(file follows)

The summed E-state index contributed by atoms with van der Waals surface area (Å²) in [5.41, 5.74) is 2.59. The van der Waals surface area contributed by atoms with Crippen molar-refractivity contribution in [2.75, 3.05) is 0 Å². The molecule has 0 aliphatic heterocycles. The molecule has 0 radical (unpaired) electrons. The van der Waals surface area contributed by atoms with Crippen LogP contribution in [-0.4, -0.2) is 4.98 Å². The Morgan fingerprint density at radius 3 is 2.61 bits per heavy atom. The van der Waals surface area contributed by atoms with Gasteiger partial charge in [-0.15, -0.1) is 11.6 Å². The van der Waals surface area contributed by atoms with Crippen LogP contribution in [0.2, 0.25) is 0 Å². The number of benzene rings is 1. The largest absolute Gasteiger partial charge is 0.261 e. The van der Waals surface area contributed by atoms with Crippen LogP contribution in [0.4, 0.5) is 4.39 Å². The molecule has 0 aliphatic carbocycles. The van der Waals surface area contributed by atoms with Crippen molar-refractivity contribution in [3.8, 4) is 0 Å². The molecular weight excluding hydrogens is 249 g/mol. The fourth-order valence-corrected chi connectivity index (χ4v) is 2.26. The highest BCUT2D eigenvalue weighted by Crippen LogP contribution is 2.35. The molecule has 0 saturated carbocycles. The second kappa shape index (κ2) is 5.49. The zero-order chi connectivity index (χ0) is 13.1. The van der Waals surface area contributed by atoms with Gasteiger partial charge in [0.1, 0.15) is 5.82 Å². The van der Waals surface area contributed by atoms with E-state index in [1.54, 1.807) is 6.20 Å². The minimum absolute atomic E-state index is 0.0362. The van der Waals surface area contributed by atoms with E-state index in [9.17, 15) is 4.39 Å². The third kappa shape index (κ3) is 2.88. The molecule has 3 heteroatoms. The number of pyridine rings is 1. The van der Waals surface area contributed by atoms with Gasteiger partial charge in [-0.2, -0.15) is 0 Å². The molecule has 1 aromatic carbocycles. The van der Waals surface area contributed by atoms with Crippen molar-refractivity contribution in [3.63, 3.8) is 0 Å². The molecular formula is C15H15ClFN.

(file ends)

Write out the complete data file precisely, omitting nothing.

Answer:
The summed E-state index contributed by atoms with van der Waals surface area (Å²) in [5.41, 5.74) is 2.59. The van der Waals surface area contributed by atoms with Crippen molar-refractivity contribution in [2.75, 3.05) is 0 Å². The molecule has 0 aliphatic heterocycles. The molecule has 0 radical (unpaired) electrons. The van der Waals surface area contributed by atoms with Crippen LogP contribution in [-0.4, -0.2) is 4.98 Å². The Morgan fingerprint density at radius 3 is 2.61 bits per heavy atom. The van der Waals surface area contributed by atoms with Gasteiger partial charge in [-0.15, -0.1) is 11.6 Å². The van der Waals surface area contributed by atoms with Crippen LogP contribution in [0.2, 0.25) is 0 Å². The number of benzene rings is 1. The largest absolute Gasteiger partial charge is 0.261 e. The van der Waals surface area contributed by atoms with Crippen LogP contribution in [0.4, 0.5) is 4.39 Å². The molecule has 0 aliphatic carbocycles. The van der Waals surface area contributed by atoms with Crippen molar-refractivity contribution in [3.8, 4) is 0 Å². The molecular weight excluding hydrogens is 249 g/mol. The fourth-order valence-corrected chi connectivity index (χ4v) is 2.26. The highest BCUT2D eigenvalue weighted by Crippen LogP contribution is 2.35. The molecule has 0 saturated carbocycles. The second kappa shape index (κ2) is 5.49. The zero-order chi connectivity index (χ0) is 13.1. The van der Waals surface area contributed by atoms with Gasteiger partial charge in [0.1, 0.15) is 5.82 Å². The van der Waals surface area contributed by atoms with E-state index in [1.54, 1.807) is 6.20 Å². The minimum absolute atomic E-state index is 0.0362. The van der Waals surface area contributed by atoms with E-state index in [9.17, 15) is 4.39 Å². The third kappa shape index (κ3) is 2.88. The molecule has 3 heteroatoms. The number of pyridine rings is 1. The van der Waals surface area contributed by atoms with Gasteiger partial charge in [-0.2, -0.15) is 0 Å². The molecule has 1 aromatic carbocycles. The van der Waals surface area contributed by atoms with Crippen molar-refractivity contribution in [3.63, 3.8) is 0 Å². The molecular formula is C15H15ClFN.